Joker is a grim story of a failed comedian in search of a new act
"Do they owe us a living?" went the famous song by anarcho-punk godfathers Crass. They didn't let the listener linger long before answering that question: "Course they do." The song came out in 1977, just a few years before Todd Phillips' Joker is set. It was a time of social unrest and "economic anxiety" as the Western world slid into a recession before the backlash post-civil rights agendas of Ronald Reagan and Margaret Thatcher were put into place. That anthem of class warfare doesn't share much aesthetic DNA with Joker, but its sentiment is the same. Yet there is a potential darkness lying underneath that sense of rebellion, a self-serving narcissism that is all the more dangerous when it finds the vehicle of ideology.
The character of the Joker is certainly the most iconic comic book villain of all time, and one who has gone through many screen itinerations. Jack Nicholson played him as a party-loving cartoonish Al Capone in Tim Burton's Batman. Heath Ledger played him as a 2000's era terrorist with no goal other than sewing pure chaos. Zach Galifinakis even did a comically delicious satire in The Lego Batman Movie. Jared Leto played him as...well, let's just not talk about that. Each version of the Joker has taken liberty with the character and somewhat adjusted him to the climate in which the film was made. So it makes sense that Joaquin Phoenix's 2019 Joker would be an emotionally unstable white man, with no clue of how to function as an adult in an uncertain world, who rages at a society that has supposedly left him behind.
Phoenix's Joker is named Arthur Fleck- A grown man living with his sick mother (Frances Conroy) in a grimy Gotham apartment, in 1981. Arthur makes a living as a clown for hire, either spinning signs outside of businesses or making visits to children's hospitals. Arthur visits a social worker for therapy and medication management, who helps him with his "condition,” a sudden, involuntary laugh that goes on even when inappropriate, triggered by stressful situations or moments where he may find himself rejected. As a man with no real social skills to speak of, Arthur winds up in that situation a lot. Yet he loves to make people laugh and smile, even if he's not very good at it. Every night, he watches a late night talk show hosted by Murray Franklin (Robert DeNiro), a savvy Johnny Carson type who Arthur idolizes. He imagines what it would be like to be a guest on Murray's show- even more, he sees Murray as almost a father figure, as Arthur's father is notably absent, and his identity unknown. The problem is that Arthur doesn't understand other people, and understanding people is key to making them laugh. He attends a comedy set at a local club, and takes down notes of what seems funny to others, as if he is an alien from outer space. Yet, as Arthur endures one failure after another, his attachment to being seen, known, and loved, at any cost–much like Rupert Pupkin (played by DeNiro) in Martin Scorsese's The King Of Comedy–only intensifies.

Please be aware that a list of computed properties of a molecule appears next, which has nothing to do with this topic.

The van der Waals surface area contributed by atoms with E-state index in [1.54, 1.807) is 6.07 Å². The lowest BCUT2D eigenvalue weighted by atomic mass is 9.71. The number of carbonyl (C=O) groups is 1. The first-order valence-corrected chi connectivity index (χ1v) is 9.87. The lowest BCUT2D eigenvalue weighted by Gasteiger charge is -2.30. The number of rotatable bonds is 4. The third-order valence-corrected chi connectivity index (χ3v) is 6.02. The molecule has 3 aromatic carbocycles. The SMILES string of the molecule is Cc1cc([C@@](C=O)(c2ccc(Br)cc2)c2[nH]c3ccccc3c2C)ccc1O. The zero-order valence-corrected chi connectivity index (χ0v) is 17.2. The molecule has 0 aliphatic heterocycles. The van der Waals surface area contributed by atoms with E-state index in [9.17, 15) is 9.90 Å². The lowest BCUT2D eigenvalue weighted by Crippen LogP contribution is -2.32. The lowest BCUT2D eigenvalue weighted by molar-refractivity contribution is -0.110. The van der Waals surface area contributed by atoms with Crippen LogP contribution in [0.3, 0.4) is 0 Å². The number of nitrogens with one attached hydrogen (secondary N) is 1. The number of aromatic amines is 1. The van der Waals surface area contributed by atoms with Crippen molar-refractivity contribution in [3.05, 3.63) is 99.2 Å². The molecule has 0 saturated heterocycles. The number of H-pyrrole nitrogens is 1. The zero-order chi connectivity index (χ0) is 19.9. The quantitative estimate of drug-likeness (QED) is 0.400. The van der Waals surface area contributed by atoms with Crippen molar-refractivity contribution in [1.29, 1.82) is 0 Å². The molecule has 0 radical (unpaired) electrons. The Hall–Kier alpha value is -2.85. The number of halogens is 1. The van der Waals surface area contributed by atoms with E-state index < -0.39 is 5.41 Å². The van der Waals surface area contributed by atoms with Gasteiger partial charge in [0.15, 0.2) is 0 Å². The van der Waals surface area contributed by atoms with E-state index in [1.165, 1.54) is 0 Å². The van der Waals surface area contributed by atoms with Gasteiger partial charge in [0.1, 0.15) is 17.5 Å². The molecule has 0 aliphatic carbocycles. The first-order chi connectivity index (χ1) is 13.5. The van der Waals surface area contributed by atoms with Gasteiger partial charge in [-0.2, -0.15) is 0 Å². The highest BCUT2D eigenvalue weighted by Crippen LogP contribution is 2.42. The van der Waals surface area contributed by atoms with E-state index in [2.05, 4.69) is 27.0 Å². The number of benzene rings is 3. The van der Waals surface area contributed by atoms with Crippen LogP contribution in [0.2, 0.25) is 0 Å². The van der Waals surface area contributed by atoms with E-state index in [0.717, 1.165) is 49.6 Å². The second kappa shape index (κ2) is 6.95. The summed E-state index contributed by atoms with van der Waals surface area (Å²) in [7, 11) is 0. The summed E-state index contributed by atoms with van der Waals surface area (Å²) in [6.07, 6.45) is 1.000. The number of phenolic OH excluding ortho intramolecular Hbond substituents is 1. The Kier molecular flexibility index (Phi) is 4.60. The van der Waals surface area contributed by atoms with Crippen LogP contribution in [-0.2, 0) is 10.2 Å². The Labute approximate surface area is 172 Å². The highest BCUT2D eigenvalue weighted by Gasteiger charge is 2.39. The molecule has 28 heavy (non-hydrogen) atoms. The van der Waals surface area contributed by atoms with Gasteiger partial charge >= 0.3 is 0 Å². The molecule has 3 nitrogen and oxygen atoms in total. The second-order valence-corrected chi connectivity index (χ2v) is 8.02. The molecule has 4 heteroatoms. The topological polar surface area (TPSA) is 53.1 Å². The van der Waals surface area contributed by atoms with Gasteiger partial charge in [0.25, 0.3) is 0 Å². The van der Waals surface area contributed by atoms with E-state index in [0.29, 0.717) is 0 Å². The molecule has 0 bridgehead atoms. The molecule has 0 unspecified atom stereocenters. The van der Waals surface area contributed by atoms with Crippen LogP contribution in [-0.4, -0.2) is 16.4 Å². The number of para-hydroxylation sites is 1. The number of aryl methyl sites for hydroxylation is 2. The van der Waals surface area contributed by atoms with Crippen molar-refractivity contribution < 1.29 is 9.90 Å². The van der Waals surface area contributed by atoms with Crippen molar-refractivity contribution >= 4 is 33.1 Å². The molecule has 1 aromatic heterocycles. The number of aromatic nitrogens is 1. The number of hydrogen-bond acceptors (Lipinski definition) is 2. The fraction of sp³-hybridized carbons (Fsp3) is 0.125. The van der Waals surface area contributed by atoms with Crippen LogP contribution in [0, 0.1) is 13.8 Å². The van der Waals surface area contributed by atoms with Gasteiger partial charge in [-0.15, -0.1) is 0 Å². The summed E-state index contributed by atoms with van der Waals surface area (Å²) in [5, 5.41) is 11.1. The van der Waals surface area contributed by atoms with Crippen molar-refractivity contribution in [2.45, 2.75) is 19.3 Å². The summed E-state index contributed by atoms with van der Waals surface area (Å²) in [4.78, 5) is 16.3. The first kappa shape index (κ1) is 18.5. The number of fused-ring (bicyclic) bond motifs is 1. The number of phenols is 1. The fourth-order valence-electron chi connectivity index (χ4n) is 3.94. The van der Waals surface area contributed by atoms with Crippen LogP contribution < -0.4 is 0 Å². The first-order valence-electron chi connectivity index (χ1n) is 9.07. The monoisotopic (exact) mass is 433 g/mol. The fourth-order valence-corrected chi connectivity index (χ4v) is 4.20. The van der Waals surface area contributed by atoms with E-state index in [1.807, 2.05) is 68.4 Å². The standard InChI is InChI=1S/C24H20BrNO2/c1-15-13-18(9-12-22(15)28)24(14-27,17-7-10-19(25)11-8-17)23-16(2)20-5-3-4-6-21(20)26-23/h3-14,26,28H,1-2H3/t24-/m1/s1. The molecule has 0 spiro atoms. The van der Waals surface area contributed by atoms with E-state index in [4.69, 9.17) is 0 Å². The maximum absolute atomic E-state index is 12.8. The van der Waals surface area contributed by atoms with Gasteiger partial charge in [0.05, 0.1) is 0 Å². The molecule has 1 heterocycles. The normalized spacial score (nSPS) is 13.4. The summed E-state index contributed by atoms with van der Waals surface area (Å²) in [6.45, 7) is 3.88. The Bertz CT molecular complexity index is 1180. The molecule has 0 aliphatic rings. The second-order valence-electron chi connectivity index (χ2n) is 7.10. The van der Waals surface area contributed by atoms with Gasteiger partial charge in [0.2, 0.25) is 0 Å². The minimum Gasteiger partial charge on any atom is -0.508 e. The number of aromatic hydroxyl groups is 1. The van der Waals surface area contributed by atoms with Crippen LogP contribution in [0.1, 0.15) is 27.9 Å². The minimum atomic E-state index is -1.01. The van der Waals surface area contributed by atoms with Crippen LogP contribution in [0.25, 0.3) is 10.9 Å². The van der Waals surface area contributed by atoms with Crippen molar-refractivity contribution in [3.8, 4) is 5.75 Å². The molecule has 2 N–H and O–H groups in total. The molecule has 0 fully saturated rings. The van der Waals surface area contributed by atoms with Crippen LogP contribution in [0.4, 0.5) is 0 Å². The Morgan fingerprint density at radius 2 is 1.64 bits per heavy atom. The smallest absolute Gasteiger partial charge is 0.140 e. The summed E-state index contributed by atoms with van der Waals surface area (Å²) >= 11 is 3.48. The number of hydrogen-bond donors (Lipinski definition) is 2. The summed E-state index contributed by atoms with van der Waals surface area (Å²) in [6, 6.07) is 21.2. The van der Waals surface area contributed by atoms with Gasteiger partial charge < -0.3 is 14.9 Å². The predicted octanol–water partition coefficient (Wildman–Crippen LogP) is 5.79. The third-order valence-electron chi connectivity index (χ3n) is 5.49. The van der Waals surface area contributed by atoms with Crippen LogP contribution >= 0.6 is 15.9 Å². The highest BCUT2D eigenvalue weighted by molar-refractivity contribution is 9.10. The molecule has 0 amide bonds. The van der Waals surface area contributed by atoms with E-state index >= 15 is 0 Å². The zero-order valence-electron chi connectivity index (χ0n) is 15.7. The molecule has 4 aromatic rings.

One late night on a subway, he stumbles into a situation where, feeling forced to act, he surprises himself–and Gotham's reaction surprises him too. Much like Taxi Driver's Travis Bickle had dashed dreams and failed promises that led him down a path where violent infamy seemed the only viable end, Arthur discovers his own kind of infamy. But through this, could it be that he finally discovered his own original act? From this moment on, Arthur seems renewed with a sudden sense of purpose and identity. He's no good at playing normal or bringing joy to others through relatability. This isn't to say he isn't relatable- he is, very much- but the relatability is in the feeling that society doesn't care about him- symptoms that are felt by thousands more living in the gutters of Gotham.
Suddenly, a movement is born–Arthur is its new anonymous, mysterious leader, and his makeup–his mask–becomes the symbol of Gotham class warfare. Does Arthur really care about this? Does he have a critique of capitalism in mind? No. As he says later on in the film, he "doesn't believe in anything." But those who are angry, with legitimate grievances, just need a little push to join his army of the abandoned. If they are the gasoline, Arthur ends up providing the matches....and who is on the other side but Thomas Wayne (Brett Cullen, who also played a minor role in The Dark Knight Rises), the billionare philanthropist? Arthur's mom used to work for the Wayne estate; in this version, he is not the benevolent saint of Gotham City that he has been in the past. Instead, he is a rich, out of touch schmuck considering a run for mayor (he seems like a stand-in for Trump, but in reality seems more like a Michael Bloomberg).